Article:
We could learn something from the video game world. CIPA is at odds with these fairly recent decisions. It is unconstitutional and, yes, Andy and Stephen are right: we need to fight now to have digital materials protected before it’s too late.
[And here’s a scary thought: if it does become too late, will the CIPA provisions begin to extend to books at some point causing historic Supreme Court rulings to be reversed? Will the cited court decisions on video games become reversed? It seems to me we cannot have such flagrant inconsistencies and applications of the law forever; either the First Amendment will be applied equitably or we will continue to stand-by as the protections of the First Amendment are revoked- and not just for minors, but for everyone.]
CIPA was judged on the merits of filtering. If the filters can come off, then it is not an issue. Since children cannot make that request, I know of libraries that have procedures for the removal of filters. It’s a parenting decision at that point since they are not adults. That’s probably where CIPA gets a bit weird and it’ll probably take some sort of case to figure that out.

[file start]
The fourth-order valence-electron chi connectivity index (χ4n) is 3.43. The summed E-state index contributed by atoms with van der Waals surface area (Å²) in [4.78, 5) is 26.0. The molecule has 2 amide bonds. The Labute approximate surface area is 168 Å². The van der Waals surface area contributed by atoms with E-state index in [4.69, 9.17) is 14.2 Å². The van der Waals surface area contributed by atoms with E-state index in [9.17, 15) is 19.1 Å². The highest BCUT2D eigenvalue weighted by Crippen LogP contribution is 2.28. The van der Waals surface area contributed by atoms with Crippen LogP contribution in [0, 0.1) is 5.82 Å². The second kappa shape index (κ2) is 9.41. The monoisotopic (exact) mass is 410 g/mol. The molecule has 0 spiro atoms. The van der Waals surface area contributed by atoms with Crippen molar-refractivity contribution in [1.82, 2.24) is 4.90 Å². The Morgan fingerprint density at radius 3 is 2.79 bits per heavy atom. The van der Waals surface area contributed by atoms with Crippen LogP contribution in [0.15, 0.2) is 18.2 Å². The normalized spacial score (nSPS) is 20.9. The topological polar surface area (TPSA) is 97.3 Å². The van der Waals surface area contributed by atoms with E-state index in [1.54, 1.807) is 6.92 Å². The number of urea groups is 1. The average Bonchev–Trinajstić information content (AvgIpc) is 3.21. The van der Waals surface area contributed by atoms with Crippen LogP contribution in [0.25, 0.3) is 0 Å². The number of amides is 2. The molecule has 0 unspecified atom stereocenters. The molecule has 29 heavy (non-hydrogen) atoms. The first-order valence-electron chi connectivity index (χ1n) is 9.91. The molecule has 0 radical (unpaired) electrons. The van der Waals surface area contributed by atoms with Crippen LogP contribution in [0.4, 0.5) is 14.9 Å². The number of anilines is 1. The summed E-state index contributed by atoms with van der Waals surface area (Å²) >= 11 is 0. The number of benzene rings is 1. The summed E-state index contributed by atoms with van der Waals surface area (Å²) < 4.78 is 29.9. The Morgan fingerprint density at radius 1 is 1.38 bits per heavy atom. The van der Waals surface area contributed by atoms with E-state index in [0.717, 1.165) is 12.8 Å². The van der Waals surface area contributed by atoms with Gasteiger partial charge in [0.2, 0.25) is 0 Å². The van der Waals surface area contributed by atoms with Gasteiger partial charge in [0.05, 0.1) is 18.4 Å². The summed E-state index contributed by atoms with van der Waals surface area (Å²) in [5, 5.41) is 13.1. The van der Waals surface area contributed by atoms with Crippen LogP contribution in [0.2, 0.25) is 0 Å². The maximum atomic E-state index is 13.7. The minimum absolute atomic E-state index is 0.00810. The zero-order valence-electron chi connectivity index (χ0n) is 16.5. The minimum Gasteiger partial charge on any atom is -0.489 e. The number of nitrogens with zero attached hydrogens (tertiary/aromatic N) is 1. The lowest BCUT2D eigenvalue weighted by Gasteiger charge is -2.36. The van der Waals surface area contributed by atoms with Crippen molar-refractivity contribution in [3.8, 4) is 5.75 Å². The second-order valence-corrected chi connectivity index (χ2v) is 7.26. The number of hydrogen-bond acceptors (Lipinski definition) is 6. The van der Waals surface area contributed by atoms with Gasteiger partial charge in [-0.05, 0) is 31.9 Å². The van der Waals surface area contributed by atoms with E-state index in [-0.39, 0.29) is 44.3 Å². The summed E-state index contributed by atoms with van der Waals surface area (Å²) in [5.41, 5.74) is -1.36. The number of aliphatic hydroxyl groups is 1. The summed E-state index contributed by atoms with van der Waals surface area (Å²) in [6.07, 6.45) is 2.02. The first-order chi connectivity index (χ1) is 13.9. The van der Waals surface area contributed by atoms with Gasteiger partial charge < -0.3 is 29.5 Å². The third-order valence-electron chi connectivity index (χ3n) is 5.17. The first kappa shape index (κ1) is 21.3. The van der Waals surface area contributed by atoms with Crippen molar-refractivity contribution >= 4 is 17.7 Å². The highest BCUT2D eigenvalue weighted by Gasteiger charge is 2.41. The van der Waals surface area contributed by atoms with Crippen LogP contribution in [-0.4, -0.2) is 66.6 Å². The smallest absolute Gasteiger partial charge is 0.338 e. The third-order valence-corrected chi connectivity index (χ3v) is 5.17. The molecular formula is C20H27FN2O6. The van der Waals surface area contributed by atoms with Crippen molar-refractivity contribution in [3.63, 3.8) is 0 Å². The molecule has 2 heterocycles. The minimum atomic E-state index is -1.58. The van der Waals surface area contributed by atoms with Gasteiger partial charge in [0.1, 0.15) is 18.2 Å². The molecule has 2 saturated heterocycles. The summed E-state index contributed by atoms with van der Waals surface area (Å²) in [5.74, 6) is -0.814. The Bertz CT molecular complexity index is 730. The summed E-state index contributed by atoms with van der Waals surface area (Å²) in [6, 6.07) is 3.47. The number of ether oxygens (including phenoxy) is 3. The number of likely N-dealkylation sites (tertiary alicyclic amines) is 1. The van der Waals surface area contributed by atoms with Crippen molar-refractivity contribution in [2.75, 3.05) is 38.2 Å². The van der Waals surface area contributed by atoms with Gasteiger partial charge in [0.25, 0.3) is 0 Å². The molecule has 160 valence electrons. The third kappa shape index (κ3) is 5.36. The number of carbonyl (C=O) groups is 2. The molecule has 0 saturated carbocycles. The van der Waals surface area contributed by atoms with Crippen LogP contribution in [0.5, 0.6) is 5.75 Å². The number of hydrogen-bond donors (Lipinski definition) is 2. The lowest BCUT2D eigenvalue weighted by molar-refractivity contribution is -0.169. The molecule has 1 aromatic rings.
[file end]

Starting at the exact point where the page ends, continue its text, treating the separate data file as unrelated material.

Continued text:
“There cannot be a free speech equivalent of the digital divide where the physical items are defended for their content and the digital versions are not. (This is another way in which I differ with Dean Marney. At his libraries, why can I pick up a book on sex education and yet be potentially denied access to a website with the same information? My post on his article here.) There cannot be a gap in material availability by medium lest we spend our days arguing about how something is worthy of defending in print over digital or vice versa. There has to be a universal defense made for the materials.”